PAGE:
The Baby Boomers’ Legacy
Maddy Dychtwald is an author, public speaker, marketing executive and co-founder of Age Wave, a demographic and forecasting company. She is an expert on aging populations and how they affect business, lifestyle and culture. She is the author of three books, including "Influence: How Women's Soaring Economic Power Will Transform Our World for the Better."
Question: What will be the legacy of the Baby Boomer generation?
Maddy Dychtwald: The baby boom generation is a large population that has always got a tremendous amount of attention from the media, sometimes very positive, mostly pretty negative. And I’m a baby boomer myself, so I can appreciate both sides of the coin there. But we need to keep in mind that this generation is very different than generations that came before them and have been kind of the pioneers of many of the attitudes and values of younger generations alive today, so think about it. They’re very irreverent, kind of cynical, very well-educated and have often been portrayed in the media and by other generations as being very narcissistic, self-centered or out for themselves really.
And you know frankly I think it’s a bit of a bum rap. I mean the baby boom generation has done much for our world, for the economy in general. They’ve been the pioneers of the whole entrepreneurial trends that we see taking place today. One of the biggest legacies of the baby boomers I believe is women. I mean I think the boomer women have really been the pioneers of women not just entering the workforce, but thriving in the workforce and taking on new roles and responsibilities in families.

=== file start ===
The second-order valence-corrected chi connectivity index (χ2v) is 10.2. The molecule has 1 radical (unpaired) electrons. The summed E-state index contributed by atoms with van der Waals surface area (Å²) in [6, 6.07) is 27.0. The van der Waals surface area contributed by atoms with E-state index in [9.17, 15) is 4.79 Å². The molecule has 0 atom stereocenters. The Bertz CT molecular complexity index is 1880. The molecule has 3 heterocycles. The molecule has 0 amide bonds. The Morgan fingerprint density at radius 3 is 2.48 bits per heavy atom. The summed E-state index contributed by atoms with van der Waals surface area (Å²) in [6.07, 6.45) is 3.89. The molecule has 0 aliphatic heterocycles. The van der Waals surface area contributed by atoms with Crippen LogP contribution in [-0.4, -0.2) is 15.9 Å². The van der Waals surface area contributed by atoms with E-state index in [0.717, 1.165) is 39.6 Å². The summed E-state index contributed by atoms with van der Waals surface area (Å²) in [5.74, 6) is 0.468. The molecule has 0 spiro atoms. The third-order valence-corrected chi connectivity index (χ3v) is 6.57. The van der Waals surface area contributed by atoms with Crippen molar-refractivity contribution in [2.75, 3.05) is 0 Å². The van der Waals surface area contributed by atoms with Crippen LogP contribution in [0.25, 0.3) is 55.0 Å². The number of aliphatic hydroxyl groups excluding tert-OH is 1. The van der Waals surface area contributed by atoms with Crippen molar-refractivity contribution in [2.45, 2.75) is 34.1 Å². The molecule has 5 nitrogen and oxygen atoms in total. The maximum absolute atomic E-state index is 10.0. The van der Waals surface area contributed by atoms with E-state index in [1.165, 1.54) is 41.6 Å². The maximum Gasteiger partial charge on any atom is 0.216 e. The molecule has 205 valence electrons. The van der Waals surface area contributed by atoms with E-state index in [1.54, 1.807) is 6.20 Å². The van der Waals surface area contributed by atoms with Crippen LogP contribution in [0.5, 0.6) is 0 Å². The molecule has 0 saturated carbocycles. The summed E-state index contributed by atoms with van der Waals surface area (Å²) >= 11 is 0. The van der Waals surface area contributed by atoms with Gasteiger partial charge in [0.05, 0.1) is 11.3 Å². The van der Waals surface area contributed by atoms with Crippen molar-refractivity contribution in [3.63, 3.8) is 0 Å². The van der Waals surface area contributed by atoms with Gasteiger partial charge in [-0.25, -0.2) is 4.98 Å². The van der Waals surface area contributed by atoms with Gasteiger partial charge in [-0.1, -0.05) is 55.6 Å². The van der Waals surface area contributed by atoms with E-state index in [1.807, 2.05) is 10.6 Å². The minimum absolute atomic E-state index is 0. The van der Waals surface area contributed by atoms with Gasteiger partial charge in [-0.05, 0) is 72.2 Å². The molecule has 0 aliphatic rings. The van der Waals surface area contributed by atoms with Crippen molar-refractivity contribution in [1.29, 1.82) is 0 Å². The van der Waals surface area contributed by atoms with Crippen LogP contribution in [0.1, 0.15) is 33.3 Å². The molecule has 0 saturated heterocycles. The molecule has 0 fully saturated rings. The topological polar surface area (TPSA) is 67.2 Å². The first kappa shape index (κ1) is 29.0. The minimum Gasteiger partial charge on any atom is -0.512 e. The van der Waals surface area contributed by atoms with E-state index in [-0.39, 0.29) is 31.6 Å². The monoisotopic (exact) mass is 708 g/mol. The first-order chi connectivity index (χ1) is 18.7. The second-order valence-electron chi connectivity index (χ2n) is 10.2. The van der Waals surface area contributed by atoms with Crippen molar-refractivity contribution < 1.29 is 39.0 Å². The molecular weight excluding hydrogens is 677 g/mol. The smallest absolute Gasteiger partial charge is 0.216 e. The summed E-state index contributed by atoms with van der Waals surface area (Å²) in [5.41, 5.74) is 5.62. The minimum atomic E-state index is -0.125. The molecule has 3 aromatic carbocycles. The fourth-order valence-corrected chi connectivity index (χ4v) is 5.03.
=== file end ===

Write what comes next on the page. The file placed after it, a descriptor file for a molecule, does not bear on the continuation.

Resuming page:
I also think that the baby boom generation has been very innovative. I mean they love something new, something different. You know keep in mind they’re the ones that were around who really began the whole technology revolution. And you know they’re at the forefront of all these fantastic trends. But they get very little credit for it and instead they get blamed and they will be blamed, by the way, for the debacle we are about to experience when we see 78 million Americans begin to enter retirement, not being able to afford retirement. It’s going to be a horrible thing. And also being recipients of Medicare and taking that system and putting it on its head. I mean we’re just not prepared for such a large population of older adults and they’re going to get blamed for all the financial woes that will come as a result of this, but it’s really unfair because our government has done a very poor job of getting the right services in place to really be ready to service 78 million older adults.
Recorded on October 12, 2010
Interviewed by John Cookson
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